Some villains do better than others in this regard. Looten Plunder, for instance, is always clearly motivated by money. The most consistently nonsensical villain of the bunch is definitely Verminous Skumm, who wants to spread disease, cause acid rain, and transform everyone in the world into mutant rats like himself. Y'know, just cuz. That's all well and good if you're just making a dumb kids cartoon, but Captain Planet is ostensibly trying to teach kids about environmentalism. It's not exactly clear what real world evils Verminous Skumm is supposed to represent.

Captain Pollution is surprisingly non-threatening

Towards the end of the first season, Dr. Blight reveals her newest invention: the nebulously defined "Molecular Duplicator," which can create the "evil opposite" of any object placed within it. Teaming up with four other recurring evil-doers, Blight steals the Planeteers' five magic rings and uses her Duplicator to create five evil ones. Instead of having the powers of Earth, Fire, Wind, Water, and Heart, the evil rings have the powers of Deforestation, Super Radiation (whatever that is), Smog, Toxins, and Hate. Additionally, just like the Planeteer's have the ability to summon Captain Planet, Blight's team can summon the ostensibly terrifying Captain Pollution.

In practice, Captain Pollution is a complete joke, due to a potentially unforeseen flaw in his conception. You see, Captain Planet's powers are derived from the natural world, so sunlight and clean water can heal him, whereas pollutants incapacitate him. Captain Pollution, being Captain Planet's opposite, gets his powers from bathing in pollutants and is harmed by direct contact with nature. This all sounds well and good, until you realize that dirt, air, water, and sunlight are (thankfully) WAY more plentiful than uranium, smog, and oil spills.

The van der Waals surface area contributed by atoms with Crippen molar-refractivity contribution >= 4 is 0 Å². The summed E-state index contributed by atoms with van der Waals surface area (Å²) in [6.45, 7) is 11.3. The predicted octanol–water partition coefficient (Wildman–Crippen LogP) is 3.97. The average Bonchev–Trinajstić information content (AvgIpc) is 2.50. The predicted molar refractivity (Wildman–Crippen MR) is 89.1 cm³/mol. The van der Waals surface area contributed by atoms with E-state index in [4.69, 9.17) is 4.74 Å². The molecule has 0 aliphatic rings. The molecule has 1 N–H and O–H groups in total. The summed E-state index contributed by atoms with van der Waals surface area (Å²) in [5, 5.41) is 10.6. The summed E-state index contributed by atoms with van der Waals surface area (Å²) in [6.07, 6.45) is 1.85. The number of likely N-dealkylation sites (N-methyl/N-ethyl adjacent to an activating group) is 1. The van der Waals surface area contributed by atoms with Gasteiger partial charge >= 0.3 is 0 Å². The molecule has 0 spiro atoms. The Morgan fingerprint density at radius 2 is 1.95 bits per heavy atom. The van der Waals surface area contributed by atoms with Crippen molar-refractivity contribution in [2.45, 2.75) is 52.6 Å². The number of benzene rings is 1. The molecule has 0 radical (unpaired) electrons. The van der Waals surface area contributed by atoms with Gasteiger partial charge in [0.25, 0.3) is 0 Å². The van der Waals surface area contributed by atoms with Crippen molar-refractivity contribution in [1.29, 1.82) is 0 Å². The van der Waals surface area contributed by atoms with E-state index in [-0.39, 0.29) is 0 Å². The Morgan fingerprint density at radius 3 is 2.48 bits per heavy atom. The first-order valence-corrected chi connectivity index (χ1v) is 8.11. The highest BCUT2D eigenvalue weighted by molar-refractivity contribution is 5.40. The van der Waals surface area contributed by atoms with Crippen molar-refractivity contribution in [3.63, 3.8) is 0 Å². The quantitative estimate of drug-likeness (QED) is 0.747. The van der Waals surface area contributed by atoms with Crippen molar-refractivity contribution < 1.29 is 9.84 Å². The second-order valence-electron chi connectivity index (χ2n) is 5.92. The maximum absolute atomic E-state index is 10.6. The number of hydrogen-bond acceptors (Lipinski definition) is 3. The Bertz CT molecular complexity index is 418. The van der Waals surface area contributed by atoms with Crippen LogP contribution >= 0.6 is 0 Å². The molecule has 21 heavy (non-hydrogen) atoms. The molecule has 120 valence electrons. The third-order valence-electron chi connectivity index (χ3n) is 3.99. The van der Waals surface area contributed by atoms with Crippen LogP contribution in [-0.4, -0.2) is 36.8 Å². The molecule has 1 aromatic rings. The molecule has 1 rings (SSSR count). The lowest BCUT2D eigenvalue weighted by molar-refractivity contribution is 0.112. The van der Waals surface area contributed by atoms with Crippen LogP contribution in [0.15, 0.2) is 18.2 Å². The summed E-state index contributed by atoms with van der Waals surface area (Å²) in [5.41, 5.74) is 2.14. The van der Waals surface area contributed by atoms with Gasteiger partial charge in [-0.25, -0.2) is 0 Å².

Although the series continually tries to sell him as a genuine threat, Captain Pollution always requires a great deal of plot contrivance in order to actually threaten anyone. For instance, in his first battle against the Planeteers, our heroes swiftly defeat him by spraying him with a hose.

Wait, there was a villain named Duke Nukem?

If you were around during the '90s, and you're even tangentially interested in video games, then when you hear the name "Duke Nukem," you probably picture a blonde flat top, muscles, and sunglasses. For that reason, it might surprise you when you're watching Captain Planet, and you come across a radiation-themed Eco-Villain who, strangely enough, has the exact same name.

However, not only does this rock man with a mohawk and a Hawaiian shirt not have anything to do with the gun-toting video game protagonist, the first appearance of Captain Planet's Duke Nukem actually pre-dates the release of the first Duke Nukem video game by about a year. (The Captain Planet one is also apparently a doctor, sometimes referred to him as "Doctor Duke Nukem," but what exactly he is a doctor of is never explored further.)

It seems like this was probably just an extremely unlikely coincidence, as it would be a pretty brazen move to name your video game character after an already established cartoon character that you don't own the rights to. But surprisingly, when the developers of the video game series Duke Nukem discovered the coincidence, they didn't back down from the fight. Although they briefly changed the spelling of their character's name to "Duke Nukum," once they discovered that the creators of Captain Planet hadn't actually copyrighted the name "Duke Nukem," they swept in and claimed the copyright for themselves, and then changed the spelling back.

The power of Heart is scary